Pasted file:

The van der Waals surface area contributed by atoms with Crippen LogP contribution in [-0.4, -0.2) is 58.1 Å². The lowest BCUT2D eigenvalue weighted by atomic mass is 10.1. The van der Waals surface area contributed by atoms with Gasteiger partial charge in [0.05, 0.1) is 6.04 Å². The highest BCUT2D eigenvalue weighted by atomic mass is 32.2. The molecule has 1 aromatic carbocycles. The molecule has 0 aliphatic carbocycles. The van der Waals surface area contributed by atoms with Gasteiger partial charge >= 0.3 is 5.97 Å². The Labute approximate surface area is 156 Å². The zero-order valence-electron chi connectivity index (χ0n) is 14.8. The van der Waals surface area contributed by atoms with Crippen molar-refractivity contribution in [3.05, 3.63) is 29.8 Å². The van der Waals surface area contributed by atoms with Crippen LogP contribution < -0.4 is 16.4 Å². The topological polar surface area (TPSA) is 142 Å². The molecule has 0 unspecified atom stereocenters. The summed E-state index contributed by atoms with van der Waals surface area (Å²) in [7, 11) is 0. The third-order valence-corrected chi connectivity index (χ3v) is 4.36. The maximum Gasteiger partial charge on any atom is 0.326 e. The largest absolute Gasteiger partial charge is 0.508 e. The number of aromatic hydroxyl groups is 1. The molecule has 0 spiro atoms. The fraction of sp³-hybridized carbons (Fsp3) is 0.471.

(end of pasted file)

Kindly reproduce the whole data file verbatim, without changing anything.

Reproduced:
The van der Waals surface area contributed by atoms with Crippen LogP contribution in [-0.4, -0.2) is 58.1 Å². The lowest BCUT2D eigenvalue weighted by atomic mass is 10.1. The van der Waals surface area contributed by atoms with Gasteiger partial charge in [0.05, 0.1) is 6.04 Å². The highest BCUT2D eigenvalue weighted by atomic mass is 32.2. The molecule has 1 aromatic carbocycles. The molecule has 0 aliphatic carbocycles. The van der Waals surface area contributed by atoms with Gasteiger partial charge >= 0.3 is 5.97 Å². The Labute approximate surface area is 156 Å². The zero-order valence-electron chi connectivity index (χ0n) is 14.8. The van der Waals surface area contributed by atoms with Crippen molar-refractivity contribution in [3.05, 3.63) is 29.8 Å². The van der Waals surface area contributed by atoms with Crippen LogP contribution < -0.4 is 16.4 Å². The topological polar surface area (TPSA) is 142 Å². The molecule has 0 unspecified atom stereocenters. The summed E-state index contributed by atoms with van der Waals surface area (Å²) in [7, 11) is 0. The third-order valence-corrected chi connectivity index (χ3v) is 4.36. The maximum Gasteiger partial charge on any atom is 0.326 e. The largest absolute Gasteiger partial charge is 0.508 e. The number of aromatic hydroxyl groups is 1. The molecule has 0 spiro atoms. The fraction of sp³-hybridized carbons (Fsp3) is 0.471.